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The Spending Round is part of the financial planning cycle, and will set some of the spending limits for Government departments for financial year 2020-21. This is in place of the full three-year Spending Review that had originally been planned for this year, and which has now been postponed to 2020.

The Government has already made a number of spending commitments, for example in the areas of defence, international aid, and spending on the NHS. It is not yet clear what this means for areas which are not protected in this way, particularly given the fiscal rules which the Chancellor has said he will follow.

Two conditions must be met for the Chancellor to meet his fiscal rules for 2020/21. Firstly, the government’s deficit, adjusted for the ups and downs of the economy, must be less than 2% of GDP. Secondly, the debt-to-GDP ratio must be falling in the year. Meeting the first condition should be sufficient to meet the second. On the face of it there is scope for the Government to increase the deficit in 2020/21 to allow for extra spending and still meet its deficit target. The OBR’s last forecast gave the Government ‘headroom’ of around 1.2% of GDP below the 2% target.

However, forecasts are inherently uncertain, and the OBR’s last forecast came in March 2019. Since then, there have been tentative signs that the public finances may not be performing as strongly as was expected in 2019/20. Moreover, the official measure of the deficit will soon increase by around 0.5% of GDP when the Office for National Statistics changes how its accounts for the subsidy element of student loans. All this means that the Chancellor may be a little more constrained by the deficit target than first impressions might suggest.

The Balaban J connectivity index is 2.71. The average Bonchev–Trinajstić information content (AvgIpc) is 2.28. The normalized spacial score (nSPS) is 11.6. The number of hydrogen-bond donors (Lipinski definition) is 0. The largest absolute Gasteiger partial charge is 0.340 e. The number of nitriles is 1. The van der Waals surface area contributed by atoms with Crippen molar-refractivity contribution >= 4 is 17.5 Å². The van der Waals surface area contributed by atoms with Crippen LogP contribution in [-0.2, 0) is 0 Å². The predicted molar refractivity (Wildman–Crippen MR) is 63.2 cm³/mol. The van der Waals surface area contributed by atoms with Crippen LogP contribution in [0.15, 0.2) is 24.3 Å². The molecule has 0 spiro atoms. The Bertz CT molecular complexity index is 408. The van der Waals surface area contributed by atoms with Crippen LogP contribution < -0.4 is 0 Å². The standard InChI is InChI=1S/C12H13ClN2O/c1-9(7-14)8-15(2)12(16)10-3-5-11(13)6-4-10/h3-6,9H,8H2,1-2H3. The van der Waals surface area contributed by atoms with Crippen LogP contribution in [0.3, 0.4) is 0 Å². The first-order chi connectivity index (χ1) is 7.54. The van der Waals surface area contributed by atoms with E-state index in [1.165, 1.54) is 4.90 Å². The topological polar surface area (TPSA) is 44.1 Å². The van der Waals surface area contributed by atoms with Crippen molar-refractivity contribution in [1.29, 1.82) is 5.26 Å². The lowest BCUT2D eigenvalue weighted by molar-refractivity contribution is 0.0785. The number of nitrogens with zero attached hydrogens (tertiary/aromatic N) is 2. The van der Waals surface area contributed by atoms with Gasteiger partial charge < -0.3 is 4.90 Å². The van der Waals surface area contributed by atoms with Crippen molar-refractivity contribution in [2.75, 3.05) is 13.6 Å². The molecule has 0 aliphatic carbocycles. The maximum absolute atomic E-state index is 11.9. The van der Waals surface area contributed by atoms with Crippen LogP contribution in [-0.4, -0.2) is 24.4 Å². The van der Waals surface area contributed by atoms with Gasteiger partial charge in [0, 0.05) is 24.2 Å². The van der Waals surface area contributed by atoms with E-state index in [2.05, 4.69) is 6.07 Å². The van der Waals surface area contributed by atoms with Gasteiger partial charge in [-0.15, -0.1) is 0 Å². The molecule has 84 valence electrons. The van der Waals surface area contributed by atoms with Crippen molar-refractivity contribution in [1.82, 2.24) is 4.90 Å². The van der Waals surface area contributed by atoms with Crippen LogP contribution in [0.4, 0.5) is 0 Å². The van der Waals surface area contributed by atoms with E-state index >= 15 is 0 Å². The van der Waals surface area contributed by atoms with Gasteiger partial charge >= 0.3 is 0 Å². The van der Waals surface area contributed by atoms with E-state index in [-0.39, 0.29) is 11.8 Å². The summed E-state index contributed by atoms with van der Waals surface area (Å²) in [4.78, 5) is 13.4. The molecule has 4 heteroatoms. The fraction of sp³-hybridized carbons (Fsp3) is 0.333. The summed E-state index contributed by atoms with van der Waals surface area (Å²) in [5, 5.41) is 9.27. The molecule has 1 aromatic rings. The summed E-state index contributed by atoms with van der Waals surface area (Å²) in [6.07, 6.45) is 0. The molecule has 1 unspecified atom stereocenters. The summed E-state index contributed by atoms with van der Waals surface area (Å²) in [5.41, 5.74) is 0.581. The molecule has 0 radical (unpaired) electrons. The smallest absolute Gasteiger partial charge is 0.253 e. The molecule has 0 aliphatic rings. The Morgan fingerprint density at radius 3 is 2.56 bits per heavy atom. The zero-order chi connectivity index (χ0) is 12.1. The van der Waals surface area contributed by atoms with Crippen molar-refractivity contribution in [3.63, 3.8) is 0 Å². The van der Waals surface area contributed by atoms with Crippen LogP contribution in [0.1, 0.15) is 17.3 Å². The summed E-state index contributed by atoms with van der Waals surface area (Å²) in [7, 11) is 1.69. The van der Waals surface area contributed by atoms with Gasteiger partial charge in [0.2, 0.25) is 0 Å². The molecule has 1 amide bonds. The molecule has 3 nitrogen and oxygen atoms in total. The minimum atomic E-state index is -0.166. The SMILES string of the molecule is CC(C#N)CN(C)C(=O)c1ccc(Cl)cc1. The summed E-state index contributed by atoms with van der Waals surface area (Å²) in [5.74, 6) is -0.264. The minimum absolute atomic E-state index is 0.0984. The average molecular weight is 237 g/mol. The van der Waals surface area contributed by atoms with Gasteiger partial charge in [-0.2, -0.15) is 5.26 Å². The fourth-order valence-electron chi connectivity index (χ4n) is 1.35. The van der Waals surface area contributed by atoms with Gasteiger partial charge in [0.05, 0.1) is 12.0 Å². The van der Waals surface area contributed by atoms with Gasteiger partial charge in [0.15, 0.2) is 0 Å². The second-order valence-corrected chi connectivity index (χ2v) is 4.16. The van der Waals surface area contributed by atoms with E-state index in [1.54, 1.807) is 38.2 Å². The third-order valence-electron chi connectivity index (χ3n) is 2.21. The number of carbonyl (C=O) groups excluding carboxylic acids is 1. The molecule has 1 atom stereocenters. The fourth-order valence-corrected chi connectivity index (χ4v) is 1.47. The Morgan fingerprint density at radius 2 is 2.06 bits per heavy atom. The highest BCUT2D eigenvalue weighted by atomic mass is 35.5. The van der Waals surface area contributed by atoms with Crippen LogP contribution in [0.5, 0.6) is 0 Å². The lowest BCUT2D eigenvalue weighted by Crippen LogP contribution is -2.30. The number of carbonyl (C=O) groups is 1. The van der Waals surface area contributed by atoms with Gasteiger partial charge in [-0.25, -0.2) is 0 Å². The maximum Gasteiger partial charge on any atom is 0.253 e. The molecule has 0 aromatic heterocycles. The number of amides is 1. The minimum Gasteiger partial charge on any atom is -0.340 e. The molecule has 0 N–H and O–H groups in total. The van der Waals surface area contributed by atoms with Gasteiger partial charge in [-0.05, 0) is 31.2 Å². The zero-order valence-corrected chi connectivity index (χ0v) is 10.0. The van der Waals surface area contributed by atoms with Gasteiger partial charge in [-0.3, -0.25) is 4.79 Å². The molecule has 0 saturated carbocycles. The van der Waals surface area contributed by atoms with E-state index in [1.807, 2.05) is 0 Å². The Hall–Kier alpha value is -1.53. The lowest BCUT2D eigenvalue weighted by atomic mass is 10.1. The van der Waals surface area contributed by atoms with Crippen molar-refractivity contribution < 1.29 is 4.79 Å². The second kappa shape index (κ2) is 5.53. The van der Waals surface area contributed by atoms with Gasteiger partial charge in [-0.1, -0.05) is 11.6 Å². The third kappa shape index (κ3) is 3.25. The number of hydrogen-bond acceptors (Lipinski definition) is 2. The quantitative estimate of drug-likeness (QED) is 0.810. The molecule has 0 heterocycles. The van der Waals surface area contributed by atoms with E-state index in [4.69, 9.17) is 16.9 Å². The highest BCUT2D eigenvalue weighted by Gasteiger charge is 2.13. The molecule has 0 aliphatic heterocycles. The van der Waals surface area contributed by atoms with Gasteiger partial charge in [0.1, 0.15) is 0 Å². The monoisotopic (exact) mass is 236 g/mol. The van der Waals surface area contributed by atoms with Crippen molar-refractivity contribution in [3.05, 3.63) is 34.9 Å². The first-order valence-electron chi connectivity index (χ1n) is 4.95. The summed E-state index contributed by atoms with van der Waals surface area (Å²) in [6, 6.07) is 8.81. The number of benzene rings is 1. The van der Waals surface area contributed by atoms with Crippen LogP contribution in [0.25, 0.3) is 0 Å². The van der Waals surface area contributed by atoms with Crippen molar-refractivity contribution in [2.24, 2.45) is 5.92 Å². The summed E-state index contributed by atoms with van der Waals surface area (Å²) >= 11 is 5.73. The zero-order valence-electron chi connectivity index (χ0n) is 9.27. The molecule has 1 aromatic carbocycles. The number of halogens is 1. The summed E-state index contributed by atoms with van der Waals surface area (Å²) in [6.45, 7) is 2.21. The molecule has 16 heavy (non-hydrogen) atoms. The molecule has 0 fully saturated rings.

Over the last Spending Review period, most departments have seen small real-terms increases in their spending, at least in terms of the spending totals that are the focus of the Spending Review. There have also been some decreases, the largest of which (in percentage terms) was MHCLG’s spending on local government.

There is no formal role for Parliament in the Spending Round, but the plans presented in it will form the basis for the Budget later in the year and the Estimates next year, both of which can be scrutinised and voted on by Parliament. Next year we can also expect the full Spending Review, and it is likely that a number of other policy decisions will be made alongside it.

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